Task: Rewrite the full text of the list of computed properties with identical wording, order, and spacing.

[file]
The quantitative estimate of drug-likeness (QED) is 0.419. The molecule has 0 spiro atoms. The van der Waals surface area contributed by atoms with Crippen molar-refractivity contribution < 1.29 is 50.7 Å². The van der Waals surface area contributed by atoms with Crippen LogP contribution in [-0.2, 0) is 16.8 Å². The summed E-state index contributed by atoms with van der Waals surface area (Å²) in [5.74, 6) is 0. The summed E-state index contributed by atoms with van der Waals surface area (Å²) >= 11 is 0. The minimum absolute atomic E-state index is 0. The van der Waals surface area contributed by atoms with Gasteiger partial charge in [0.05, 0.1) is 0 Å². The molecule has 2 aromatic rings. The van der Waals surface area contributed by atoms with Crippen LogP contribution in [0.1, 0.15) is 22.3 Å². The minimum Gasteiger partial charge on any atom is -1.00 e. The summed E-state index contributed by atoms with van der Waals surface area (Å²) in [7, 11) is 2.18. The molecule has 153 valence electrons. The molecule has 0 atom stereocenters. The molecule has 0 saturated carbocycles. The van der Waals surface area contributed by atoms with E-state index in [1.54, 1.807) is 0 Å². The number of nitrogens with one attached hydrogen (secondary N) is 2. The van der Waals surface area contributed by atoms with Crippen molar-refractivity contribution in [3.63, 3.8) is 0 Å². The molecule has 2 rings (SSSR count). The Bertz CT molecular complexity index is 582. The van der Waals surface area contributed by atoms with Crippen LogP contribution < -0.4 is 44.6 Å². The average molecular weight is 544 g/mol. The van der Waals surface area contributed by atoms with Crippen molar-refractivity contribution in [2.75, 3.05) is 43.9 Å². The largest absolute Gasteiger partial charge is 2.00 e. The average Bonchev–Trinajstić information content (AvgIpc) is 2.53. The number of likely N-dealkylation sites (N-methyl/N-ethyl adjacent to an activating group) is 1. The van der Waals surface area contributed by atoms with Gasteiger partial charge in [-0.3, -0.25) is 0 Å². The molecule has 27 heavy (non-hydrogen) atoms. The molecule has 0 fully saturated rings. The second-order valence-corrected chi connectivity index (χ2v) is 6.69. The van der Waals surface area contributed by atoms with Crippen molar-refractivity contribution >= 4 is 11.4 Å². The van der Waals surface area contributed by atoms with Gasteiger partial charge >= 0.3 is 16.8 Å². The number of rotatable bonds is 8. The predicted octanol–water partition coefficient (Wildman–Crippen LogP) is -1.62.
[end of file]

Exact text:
The quantitative estimate of drug-likeness (QED) is 0.419. The molecule has 0 spiro atoms. The van der Waals surface area contributed by atoms with Crippen molar-refractivity contribution < 1.29 is 50.7 Å². The van der Waals surface area contributed by atoms with Crippen LogP contribution in [-0.2, 0) is 16.8 Å². The summed E-state index contributed by atoms with van der Waals surface area (Å²) in [5.74, 6) is 0. The summed E-state index contributed by atoms with van der Waals surface area (Å²) >= 11 is 0. The minimum absolute atomic E-state index is 0. The van der Waals surface area contributed by atoms with Gasteiger partial charge in [0.05, 0.1) is 0 Å². The molecule has 2 aromatic rings. The van der Waals surface area contributed by atoms with Crippen LogP contribution in [0.1, 0.15) is 22.3 Å². The minimum Gasteiger partial charge on any atom is -1.00 e. The summed E-state index contributed by atoms with van der Waals surface area (Å²) in [7, 11) is 2.18. The molecule has 153 valence electrons. The molecule has 0 atom stereocenters. The molecule has 0 saturated carbocycles. The van der Waals surface area contributed by atoms with E-state index in [1.54, 1.807) is 0 Å². The number of nitrogens with one attached hydrogen (secondary N) is 2. The van der Waals surface area contributed by atoms with Crippen molar-refractivity contribution in [3.63, 3.8) is 0 Å². The molecule has 2 rings (SSSR count). The Bertz CT molecular complexity index is 582. The van der Waals surface area contributed by atoms with Crippen LogP contribution < -0.4 is 44.6 Å². The average molecular weight is 544 g/mol. The van der Waals surface area contributed by atoms with Crippen molar-refractivity contribution in [2.75, 3.05) is 43.9 Å². The largest absolute Gasteiger partial charge is 2.00 e. The average Bonchev–Trinajstić information content (AvgIpc) is 2.53. The number of likely N-dealkylation sites (N-methyl/N-ethyl adjacent to an activating group) is 1. The van der Waals surface area contributed by atoms with Gasteiger partial charge in [-0.3, -0.25) is 0 Å². The molecule has 27 heavy (non-hydrogen) atoms. The molecule has 0 fully saturated rings. The second-order valence-corrected chi connectivity index (χ2v) is 6.69. The van der Waals surface area contributed by atoms with Crippen molar-refractivity contribution >= 4 is 11.4 Å². The van der Waals surface area contributed by atoms with Gasteiger partial charge >= 0.3 is 16.8 Å². The number of rotatable bonds is 8. The predicted octanol–water partition coefficient (Wildman–Crippen LogP) is -1.62.